Banisadr was a great admirer of Dr. Mussadaq who was Iran’s elected nationalist prime minister in the early 1950s until he was deposed in a coup directed by the CIA. He sought to revive Dr. Mussadaq’s political bloc, the National Front, and infuse it with moderate Islam to create a new form of government.
In the 1970s Banisadr met Ayatollah Khomeini. They were reunited in Paris after Ayatollah was exiled there in 1978. In one of the 20th century’s most spectacular political collapses, the Shah fled Iran on 16 January 1979. Ayatollah Khomeini, who directed the revolution from exile, returned home two weeks later.
The government that was installed approved Banisadr deputy minister of finance and finally minister of foreign affairs. In the first weeks in power Banisadr brought order to the shamble that had left by the collapse of the Shah’s regime. He easily won the presidential election in 1980.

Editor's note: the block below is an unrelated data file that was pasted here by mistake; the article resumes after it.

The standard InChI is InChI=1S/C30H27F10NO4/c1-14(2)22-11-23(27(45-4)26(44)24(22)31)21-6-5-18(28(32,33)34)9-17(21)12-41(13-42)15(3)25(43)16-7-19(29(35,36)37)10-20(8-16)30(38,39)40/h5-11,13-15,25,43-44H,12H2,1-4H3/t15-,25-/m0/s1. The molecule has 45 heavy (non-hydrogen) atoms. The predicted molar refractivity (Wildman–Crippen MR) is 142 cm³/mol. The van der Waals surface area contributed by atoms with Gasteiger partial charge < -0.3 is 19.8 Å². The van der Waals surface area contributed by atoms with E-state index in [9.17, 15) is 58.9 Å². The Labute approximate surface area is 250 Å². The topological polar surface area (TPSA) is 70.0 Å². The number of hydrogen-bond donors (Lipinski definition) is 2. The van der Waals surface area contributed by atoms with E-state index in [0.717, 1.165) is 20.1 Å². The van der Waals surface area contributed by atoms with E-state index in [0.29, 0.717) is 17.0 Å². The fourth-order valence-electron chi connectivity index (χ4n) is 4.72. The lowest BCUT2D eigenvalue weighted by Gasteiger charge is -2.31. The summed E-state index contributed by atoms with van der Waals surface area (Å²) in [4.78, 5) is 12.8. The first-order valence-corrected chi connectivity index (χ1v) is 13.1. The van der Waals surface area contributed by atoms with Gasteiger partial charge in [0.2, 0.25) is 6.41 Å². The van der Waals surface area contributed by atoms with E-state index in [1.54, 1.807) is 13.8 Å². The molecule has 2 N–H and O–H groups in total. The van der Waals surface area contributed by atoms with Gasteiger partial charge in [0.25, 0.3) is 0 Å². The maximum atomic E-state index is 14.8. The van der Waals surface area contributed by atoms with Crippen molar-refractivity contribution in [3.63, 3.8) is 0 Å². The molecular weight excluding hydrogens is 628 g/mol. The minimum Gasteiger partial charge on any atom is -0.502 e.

After the war with Iraq broke out, militants criticised Banisadr for relying more on the regular army, which they associated with the Shah’s monarchy, than on revolutionary guards and other political forces. The differences boiled over to a point that on 10 June 1981 he was removed from his post as commander in chief. The parliament ruled him “politically incompetent” president and voted to impeach him.
Six weeks later, Banisadr slipped out of the country with his family and arrived in Paris where he lived to the rest of his life.
Abulhassan Banisadr was born into a family of landowners in Hamadan. He studied law, theology and sociology at Tehran University. In 1960s he moved to Paris and studied at the Sorbonne. He emerged into prominence in the student movement and led protests against the monarchy of Shah Muhammad Reza Pahlavi.
Compiled by:M. Nauman Khan / Ghulam Mohiuddin